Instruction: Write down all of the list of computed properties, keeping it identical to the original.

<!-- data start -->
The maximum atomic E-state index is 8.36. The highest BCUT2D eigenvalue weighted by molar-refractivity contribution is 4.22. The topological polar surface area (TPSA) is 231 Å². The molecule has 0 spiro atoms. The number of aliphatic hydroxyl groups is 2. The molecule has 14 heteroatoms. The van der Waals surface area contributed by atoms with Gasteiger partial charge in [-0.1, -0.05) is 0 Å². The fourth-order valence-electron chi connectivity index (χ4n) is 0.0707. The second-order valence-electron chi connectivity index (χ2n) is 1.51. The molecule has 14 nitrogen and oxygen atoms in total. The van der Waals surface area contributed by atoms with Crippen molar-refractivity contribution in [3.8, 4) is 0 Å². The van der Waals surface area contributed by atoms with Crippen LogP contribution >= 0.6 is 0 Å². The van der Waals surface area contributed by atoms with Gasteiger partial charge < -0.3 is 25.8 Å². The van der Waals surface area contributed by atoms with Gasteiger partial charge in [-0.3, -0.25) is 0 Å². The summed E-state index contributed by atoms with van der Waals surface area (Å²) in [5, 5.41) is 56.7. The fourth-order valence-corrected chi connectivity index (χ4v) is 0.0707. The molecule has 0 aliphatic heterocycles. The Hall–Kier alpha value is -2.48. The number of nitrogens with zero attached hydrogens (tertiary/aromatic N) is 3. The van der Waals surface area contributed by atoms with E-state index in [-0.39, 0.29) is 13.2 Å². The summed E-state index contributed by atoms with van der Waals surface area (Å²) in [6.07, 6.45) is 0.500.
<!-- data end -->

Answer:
The maximum atomic E-state index is 8.36. The highest BCUT2D eigenvalue weighted by molar-refractivity contribution is 4.22. The topological polar surface area (TPSA) is 231 Å². The molecule has 0 spiro atoms. The number of aliphatic hydroxyl groups is 2. The molecule has 14 heteroatoms. The van der Waals surface area contributed by atoms with Gasteiger partial charge in [-0.1, -0.05) is 0 Å². The fourth-order valence-electron chi connectivity index (χ4n) is 0.0707. The second-order valence-electron chi connectivity index (χ2n) is 1.51. The molecule has 14 nitrogen and oxygen atoms in total. The van der Waals surface area contributed by atoms with Crippen molar-refractivity contribution in [3.8, 4) is 0 Å². The van der Waals surface area contributed by atoms with Crippen LogP contribution >= 0.6 is 0 Å². The van der Waals surface area contributed by atoms with Gasteiger partial charge < -0.3 is 25.8 Å². The van der Waals surface area contributed by atoms with Gasteiger partial charge in [-0.3, -0.25) is 0 Å². The summed E-state index contributed by atoms with van der Waals surface area (Å²) in [5, 5.41) is 56.7. The fourth-order valence-corrected chi connectivity index (χ4v) is 0.0707. The molecule has 0 aliphatic heterocycles. The Hall–Kier alpha value is -2.48. The number of nitrogens with zero attached hydrogens (tertiary/aromatic N) is 3. The van der Waals surface area contributed by atoms with E-state index in [-0.39, 0.29) is 13.2 Å². The summed E-state index contributed by atoms with van der Waals surface area (Å²) in [6.07, 6.45) is 0.500.